Now that the 2010 election campaign is finally, mercifully over, the short period between the close of polls and the arrival of the first few results is perhaps a good time to reflect on the last few weeks. (I may even find the time for a late hostage-to-fortune in the shape of a prediction of how the night may unfold.)
This is the fifth General Election at which I’ve been eligible to vote, and it is also by far the most interesting one I can recall in my lifetime. I remember well the euphoria of 1997, with the dramatic end of the Tories’ eighteen-year reign, the iconic “Portillo Moment”, Martin Bell quoting (as I remember it) G.K. Chesterton after he defeated Neil Hamilton, and mainland Britain’s three Celtic nations proudly declaring themselves Tory-free zones. But what 1997 lacked was any sense of the unexpected happening. It was pretty clear from the outset that the electorate couldn’t wait to be rid of John Major’s hapless government, and the only unknown quantity was the size of Tony Blair’s majority (massive, as it turned out).
2010 has been different ever since the first Leaders’ Debate – pounding the streets and rural roads of North Cornwall it’s been noticeable that people seem much more engaged with the political process than has been the case in previous years. I think this is in large part due to these debates and it would seem that they have changed the way elections will be done from now onwards. I must admit to being sceptical about these set-pieces at the start of the campaign, but if they enthuse people (particularly younger voters) to get involved then they have to be a good thing.
Without a doubt, and regardless of the result, the story of the 2010 General Election has been the emergence of Nick Clegg. He was always going to be a beneficiary of the equal exposure of the Leaders’ Debates, but the manner in which he grasped the opportunity with both hands was extraordinary and led to extreme panic among the strategists of the “old parties”. He also finally managed to take ownership of a party whose main saleable asset had previously been Vince Cable. Over the series of debates he was the clear winner, and his emergence sparked an interest in this campaign the like of which I haven’t seen in my lifetime. On the doorsteps it was noticeable that, through the debates and Clegg’s dominance of them, people were engaging in the democratic process where previously they might have opted out. Undoubtedly the star of the 2010 General Election.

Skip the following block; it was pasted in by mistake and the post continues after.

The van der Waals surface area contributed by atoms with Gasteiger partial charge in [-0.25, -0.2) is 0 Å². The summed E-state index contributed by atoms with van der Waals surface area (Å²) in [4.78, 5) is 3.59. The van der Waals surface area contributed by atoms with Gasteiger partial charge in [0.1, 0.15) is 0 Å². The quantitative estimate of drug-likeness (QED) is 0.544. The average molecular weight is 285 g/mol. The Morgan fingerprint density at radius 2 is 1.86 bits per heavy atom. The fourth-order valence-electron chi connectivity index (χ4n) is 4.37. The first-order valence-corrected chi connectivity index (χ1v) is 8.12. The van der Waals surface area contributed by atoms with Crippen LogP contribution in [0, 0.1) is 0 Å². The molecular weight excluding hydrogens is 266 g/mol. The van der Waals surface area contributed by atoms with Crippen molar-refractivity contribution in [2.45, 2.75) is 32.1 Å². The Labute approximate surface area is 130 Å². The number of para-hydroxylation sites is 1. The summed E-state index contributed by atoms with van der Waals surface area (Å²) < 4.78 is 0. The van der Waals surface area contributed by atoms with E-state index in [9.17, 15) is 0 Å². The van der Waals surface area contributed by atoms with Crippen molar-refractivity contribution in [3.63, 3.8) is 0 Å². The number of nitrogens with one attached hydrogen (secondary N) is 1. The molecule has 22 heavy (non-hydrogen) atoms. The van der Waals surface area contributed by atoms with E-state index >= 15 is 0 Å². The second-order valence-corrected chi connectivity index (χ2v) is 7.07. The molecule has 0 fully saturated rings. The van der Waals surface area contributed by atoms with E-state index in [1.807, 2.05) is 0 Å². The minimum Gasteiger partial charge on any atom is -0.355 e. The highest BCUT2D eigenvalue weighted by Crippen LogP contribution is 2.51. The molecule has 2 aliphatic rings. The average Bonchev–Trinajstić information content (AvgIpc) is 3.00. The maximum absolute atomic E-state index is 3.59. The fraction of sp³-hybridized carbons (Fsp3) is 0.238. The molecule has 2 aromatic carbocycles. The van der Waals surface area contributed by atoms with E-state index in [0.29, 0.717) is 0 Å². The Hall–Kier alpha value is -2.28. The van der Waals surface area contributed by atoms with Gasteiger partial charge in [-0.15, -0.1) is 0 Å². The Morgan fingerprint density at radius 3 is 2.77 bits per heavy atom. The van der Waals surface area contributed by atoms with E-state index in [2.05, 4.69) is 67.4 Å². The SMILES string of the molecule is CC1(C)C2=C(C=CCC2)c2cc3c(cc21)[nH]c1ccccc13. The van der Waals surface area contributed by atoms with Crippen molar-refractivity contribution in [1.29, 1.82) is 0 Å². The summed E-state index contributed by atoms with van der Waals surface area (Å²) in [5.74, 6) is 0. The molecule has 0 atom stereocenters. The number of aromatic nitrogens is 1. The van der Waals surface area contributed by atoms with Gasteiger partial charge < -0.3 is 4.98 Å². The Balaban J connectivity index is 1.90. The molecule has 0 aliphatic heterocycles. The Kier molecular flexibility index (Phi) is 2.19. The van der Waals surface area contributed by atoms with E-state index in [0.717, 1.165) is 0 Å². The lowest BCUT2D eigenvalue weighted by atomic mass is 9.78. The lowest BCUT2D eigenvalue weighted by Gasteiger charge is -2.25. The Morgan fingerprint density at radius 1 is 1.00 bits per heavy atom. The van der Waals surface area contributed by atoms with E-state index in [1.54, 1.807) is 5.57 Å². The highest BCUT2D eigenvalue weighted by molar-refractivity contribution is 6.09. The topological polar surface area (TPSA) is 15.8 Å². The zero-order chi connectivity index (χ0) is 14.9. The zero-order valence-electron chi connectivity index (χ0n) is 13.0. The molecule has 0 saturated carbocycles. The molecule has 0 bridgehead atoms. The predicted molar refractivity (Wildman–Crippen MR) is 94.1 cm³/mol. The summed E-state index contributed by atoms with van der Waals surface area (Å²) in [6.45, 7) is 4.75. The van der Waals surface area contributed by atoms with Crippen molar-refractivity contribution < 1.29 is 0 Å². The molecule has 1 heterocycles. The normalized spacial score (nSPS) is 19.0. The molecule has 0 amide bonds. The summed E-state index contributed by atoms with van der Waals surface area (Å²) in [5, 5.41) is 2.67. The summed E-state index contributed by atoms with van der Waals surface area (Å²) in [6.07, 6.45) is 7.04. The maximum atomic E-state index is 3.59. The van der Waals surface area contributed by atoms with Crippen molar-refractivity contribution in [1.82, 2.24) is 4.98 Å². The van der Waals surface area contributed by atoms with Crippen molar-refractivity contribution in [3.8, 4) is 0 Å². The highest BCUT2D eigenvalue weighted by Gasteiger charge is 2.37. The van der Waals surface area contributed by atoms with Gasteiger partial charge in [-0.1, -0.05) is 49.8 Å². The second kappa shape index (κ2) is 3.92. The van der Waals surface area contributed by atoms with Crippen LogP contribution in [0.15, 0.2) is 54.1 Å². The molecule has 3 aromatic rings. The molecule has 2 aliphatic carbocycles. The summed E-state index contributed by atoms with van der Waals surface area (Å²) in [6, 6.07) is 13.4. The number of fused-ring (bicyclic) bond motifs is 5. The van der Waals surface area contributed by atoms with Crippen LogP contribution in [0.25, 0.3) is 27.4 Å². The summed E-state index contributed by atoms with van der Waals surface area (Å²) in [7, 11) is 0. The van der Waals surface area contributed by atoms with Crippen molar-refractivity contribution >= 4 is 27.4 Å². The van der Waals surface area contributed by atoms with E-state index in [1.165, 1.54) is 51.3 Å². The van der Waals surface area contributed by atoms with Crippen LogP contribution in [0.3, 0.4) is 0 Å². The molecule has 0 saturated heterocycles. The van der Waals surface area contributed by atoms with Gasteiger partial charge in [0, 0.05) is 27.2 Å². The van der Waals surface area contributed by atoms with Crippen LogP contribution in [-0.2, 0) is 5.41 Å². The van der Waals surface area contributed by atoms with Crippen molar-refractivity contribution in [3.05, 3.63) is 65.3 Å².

It has been a campaign to forget for Gordon Brown, despite a brief glimmer of life on the last Monday of the campaign when he spoke with some of the passion I remember him having before power took its toll. Nevertheless his campaign will most probably be remembered for ‘Bigotgate’, 2010’s storm in a teacup which nevertheless sparked a media feeding frenzy and forced his return to Rochdale to apologise in person to the woman he had insulted. It didn’t do him any good as she ended up saying she wouldn’t vote.
It was also clear that the televised debates were not a happy forum for him. By the end of the sequence he had appeared to recognise that and started to use his lack of telegenicity (if there is such a word) as further proof of his standing as a man of substance rather than presentation. Even so, most observers would say that, throughout the debates, he was the poorest performer out of the three party leaders. As I write this I have no idea of the results, but it’s not unreasonable to expect Gordon Brown to be focussing on a well-earned retirement.
David Cameron was perhaps the enigma of the campaign. We were all led to believe that here was the Tory answer to Tony Blair, a grand communicator who would sweep his opponents aside once the campaign commenced. Instead the Conservative campaign slipped into lavishly-funded mediocrity. Considering he could once point to poll leads of 28%, the level to which the Tories nearly threw it away is astonishing. Their campaign has been at times tetchy and patronising with an unwelcome air of entitlement running through, and their allies in the print media have hardly shown off their more edifying side (the Tory-orchestrated attacks on Nick Clegg were nothing short of a disgrace). It nevertheless seems to have been just enough in the end to drag them to the line.
So now we must look to the next phase of our parliamentary process. I have long thought, given the particular set of circumstances, that the 2010 election would be a good one to lose, with the winners being punished for having to do the difficult things to stabilise the UK economy. The Liberal Democrats will have learned a great deal from this election, but so too will their opponents. Everyone will be ready for Nick Clegg next time. Even so, the Lib Dems will certainly be able to claim they won the campaign, even if they didn’t win the election. There are now great foundations to be built on.
Labour historians may well look back at the 2010 election and conclude that losing it was a far better outcome than winning it might have been – they have their chance for party renewal under the cover of opposition.
Equally there’s every chance that the Tories may look back and wish there had been a hung parliament.
[So that late hostage-to-fortune? I think David Cameron will be Prime Minister by lunchtime tomorrow, with our barmy voting system delivering him a small ‘working’ majority. Kill me in the Comments if I’m wrong (as I’d love to be).]